Jean Jett has been waiting all month for the regular public comment period at the city council meeting. She signed up to speak, and after waiting her turn, she stands at the podium facing the council members and says, “I am here on behalf of the musicians in town, and we want to know why the city has stopped allowing the Friday night jam sessions in central park. We have provided you with a petition signed by 300 citizens requesting that they be reinstated and the city has provided no justification or explanation for the sudden change in policy. Are you willing to reconsider this decision?”
The board members stare back at her and the mayor says, “Thank you Ms. Jett. We appreciate your comment. Next person please.” Jean is nonplussed. The same thing happens with the next speaker. Can the board refuse to respond to the public or even answer a simple question?
The open meetings law allows members of the public to attend local government board meetings. As I noted in my blog post here, there’s nothing in the open meetings law that allows members of the public to speak at meetings. So although the law helps bring people together, it doesn’t really facilitate discussions between board members and their constituents. Public hearings (go here to learn when they are required), and the mandatory public comment period (which is described in a blog post here) provide forums for the public to speak to the board. A public hearing provides citizens the opportunity to provide input before the board takes action on a particular matter. Public comment periods, in contrast, offer a broader forum and are not restricted to any particular topic. Neither of these occasions, however, requires the board to engage in dialog with the speakers or answer specific questions. Indeed, it’s increasingly common for city and county public comment policies to state that board members will not respond to or engage in a dialog with speakers.
Here is a typical example from an existing policy: “Public comment is not intended to require the council and/or staff to answer any impromptu questions. Speakers will address all comments to the entire council as whole and not one individual member. Discussions between speakers and members of the audience will not be permitted.”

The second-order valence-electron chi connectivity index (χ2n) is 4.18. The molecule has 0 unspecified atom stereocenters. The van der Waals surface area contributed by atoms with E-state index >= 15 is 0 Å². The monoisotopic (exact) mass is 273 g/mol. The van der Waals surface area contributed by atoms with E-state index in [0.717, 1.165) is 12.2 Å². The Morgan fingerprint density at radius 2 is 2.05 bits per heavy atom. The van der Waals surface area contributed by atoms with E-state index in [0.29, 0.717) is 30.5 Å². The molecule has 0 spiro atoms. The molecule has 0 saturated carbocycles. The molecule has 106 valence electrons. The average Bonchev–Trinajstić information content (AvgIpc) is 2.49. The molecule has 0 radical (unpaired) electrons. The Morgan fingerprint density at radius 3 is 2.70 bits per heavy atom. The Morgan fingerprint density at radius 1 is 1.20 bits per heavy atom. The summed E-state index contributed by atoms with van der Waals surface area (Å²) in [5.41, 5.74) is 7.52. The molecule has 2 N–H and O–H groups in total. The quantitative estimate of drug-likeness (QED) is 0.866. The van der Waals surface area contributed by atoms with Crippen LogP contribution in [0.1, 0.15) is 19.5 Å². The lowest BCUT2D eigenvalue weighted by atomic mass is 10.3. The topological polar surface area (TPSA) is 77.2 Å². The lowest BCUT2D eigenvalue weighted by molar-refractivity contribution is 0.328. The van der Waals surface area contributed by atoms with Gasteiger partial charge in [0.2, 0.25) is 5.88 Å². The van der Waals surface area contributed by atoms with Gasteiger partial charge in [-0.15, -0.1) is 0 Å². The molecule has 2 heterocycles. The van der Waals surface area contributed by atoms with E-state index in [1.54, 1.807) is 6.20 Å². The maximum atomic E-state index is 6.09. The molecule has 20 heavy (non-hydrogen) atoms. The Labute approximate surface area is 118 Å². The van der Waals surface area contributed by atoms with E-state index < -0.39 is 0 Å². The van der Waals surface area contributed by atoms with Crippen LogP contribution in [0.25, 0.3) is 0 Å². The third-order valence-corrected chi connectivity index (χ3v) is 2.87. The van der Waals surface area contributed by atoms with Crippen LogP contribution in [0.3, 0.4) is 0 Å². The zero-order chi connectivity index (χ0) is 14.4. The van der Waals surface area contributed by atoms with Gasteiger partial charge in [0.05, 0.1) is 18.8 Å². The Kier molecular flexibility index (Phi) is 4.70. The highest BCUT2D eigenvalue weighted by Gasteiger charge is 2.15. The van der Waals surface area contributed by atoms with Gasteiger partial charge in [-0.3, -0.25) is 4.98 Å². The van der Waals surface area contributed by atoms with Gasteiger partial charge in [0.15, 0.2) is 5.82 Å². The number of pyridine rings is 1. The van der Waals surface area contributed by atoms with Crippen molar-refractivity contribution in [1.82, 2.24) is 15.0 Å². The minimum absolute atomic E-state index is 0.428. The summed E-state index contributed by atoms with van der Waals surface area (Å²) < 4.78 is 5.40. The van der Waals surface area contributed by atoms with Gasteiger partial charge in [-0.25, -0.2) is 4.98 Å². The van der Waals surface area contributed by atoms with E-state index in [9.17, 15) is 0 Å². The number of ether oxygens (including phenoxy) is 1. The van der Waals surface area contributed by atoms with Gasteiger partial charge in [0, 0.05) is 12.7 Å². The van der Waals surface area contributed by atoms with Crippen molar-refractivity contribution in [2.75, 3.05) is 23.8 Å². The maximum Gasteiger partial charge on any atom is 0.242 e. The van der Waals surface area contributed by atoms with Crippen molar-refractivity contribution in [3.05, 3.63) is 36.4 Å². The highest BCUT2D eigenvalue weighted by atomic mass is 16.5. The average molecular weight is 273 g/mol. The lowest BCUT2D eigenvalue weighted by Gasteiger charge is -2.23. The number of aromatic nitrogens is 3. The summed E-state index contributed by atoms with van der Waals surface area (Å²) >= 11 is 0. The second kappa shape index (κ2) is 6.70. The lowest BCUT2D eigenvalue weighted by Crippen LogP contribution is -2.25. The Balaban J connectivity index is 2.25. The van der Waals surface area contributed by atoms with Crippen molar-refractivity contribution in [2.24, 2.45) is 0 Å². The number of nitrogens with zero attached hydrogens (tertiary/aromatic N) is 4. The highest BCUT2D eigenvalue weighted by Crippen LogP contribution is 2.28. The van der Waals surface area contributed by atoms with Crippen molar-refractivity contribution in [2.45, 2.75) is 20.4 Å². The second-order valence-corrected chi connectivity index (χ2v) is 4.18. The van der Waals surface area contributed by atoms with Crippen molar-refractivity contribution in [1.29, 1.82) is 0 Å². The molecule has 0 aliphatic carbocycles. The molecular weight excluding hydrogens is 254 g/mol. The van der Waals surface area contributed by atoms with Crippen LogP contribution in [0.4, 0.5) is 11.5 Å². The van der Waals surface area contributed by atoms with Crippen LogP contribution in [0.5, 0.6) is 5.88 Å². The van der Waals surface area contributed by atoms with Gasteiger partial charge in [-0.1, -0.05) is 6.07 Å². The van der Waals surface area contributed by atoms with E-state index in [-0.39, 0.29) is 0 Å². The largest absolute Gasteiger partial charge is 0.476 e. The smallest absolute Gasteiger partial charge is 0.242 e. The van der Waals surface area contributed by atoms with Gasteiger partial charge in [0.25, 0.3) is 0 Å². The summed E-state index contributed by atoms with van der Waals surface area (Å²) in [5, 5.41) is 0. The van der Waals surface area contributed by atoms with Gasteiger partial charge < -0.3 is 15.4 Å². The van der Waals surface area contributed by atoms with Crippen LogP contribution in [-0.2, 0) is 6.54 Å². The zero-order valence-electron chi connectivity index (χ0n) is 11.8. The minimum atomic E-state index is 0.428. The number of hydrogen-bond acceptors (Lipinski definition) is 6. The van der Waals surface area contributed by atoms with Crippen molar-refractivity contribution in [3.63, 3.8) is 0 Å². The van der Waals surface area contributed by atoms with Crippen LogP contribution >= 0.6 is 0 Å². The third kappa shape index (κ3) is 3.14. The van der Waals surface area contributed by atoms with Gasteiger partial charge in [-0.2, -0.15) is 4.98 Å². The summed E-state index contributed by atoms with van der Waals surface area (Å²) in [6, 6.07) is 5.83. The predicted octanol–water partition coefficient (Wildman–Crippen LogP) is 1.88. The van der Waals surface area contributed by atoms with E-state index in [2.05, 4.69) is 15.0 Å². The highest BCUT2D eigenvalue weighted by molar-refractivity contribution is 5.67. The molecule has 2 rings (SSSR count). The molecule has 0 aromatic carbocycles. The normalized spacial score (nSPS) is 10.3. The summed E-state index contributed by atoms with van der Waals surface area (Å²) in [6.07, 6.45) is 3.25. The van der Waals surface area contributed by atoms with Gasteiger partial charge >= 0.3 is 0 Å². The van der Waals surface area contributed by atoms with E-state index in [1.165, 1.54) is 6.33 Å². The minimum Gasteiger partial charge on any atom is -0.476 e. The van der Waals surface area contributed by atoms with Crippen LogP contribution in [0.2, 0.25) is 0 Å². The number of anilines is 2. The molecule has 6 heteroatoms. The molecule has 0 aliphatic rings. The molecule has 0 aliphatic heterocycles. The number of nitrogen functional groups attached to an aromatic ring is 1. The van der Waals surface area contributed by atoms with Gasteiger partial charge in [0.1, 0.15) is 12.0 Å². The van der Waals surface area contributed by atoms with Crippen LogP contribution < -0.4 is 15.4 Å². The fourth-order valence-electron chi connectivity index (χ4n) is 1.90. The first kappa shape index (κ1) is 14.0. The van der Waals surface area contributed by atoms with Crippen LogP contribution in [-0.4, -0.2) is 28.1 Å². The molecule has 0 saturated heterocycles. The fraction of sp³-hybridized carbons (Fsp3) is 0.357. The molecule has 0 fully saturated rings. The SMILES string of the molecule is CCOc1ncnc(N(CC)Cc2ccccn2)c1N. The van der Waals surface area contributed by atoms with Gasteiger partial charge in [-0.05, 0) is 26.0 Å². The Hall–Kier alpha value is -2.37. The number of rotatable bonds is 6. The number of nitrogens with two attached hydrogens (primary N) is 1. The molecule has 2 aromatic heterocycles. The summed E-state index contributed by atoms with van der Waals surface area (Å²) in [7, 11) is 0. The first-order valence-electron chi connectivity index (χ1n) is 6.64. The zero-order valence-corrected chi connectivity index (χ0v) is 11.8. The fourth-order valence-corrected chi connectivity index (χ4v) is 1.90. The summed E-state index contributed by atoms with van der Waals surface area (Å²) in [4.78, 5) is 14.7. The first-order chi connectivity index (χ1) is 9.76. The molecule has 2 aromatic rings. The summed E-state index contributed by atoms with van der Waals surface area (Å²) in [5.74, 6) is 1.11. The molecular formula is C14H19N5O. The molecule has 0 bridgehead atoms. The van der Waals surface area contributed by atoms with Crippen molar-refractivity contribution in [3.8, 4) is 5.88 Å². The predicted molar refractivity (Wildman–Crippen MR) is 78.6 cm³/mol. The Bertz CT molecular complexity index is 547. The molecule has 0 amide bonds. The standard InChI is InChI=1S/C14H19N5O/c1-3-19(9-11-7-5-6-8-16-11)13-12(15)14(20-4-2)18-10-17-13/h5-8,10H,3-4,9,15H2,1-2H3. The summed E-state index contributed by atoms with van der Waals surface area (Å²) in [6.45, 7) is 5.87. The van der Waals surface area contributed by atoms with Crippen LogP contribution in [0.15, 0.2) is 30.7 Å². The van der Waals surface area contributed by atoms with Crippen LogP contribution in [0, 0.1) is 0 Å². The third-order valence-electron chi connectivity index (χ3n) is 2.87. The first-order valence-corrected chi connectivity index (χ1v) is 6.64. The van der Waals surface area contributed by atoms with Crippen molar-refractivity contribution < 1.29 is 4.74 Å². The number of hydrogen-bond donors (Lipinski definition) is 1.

The lack of engagement resulting from such policies sometimes comes as a surprise to members of the public, who may see the public comment period as an opportunity to engage in a dialog with board members, or even to call members out and demand a response. It’s my impression – I’ve not done a study or survey on this issue – that the primary purpose of these policies is to provide an efficient process for hearing as many comments as possible. The policy prioritizes the public comments, recognizing that it is not feasible to discuss and resolve all of the issues raised by the speakers during the public comment period.
The “no response” policy may also be a tool for preventing arguments or altercations from erupting during meetings. It won’t come as a surprise to readers that people sometimes use the public comment period to complain about government or to criticize individual board members or employees. Since it may be human nature to react and become defensive in such situations, some boards have concluded that saying nothing is better than using the board meeting as a venue for hashing things out. And although some policies request that speakers refrain from personal attacks, the authority to restrict what people can say during a public comment period is quite limited. As I noted in my blog post here, the First Amendment protects even unpleasant and critical speech in a public forum.
A board’s refusal to engage in dialogs with speakers during public comment periods doesn’t necessarily mean it can’t or won’t be responsive to constituents’ concerns and questions. Policies sometimes note that it’s up to the board to decide whether to take action on issues raised during the public comment period. Some matters may be referred to staff, while others may be discussed after the public comment period, or placed on the agenda for another meeting.
It’s probably a good idea for board members to explain their policies before each public comment period. This practice would put speakers on notice that they should not expect responses from the board on the spot. In addition, boards might consider establishing a process for following up with speakers in cases where the unit of government is willing to provide information or take action in response to issues and questions raised during the public comment period.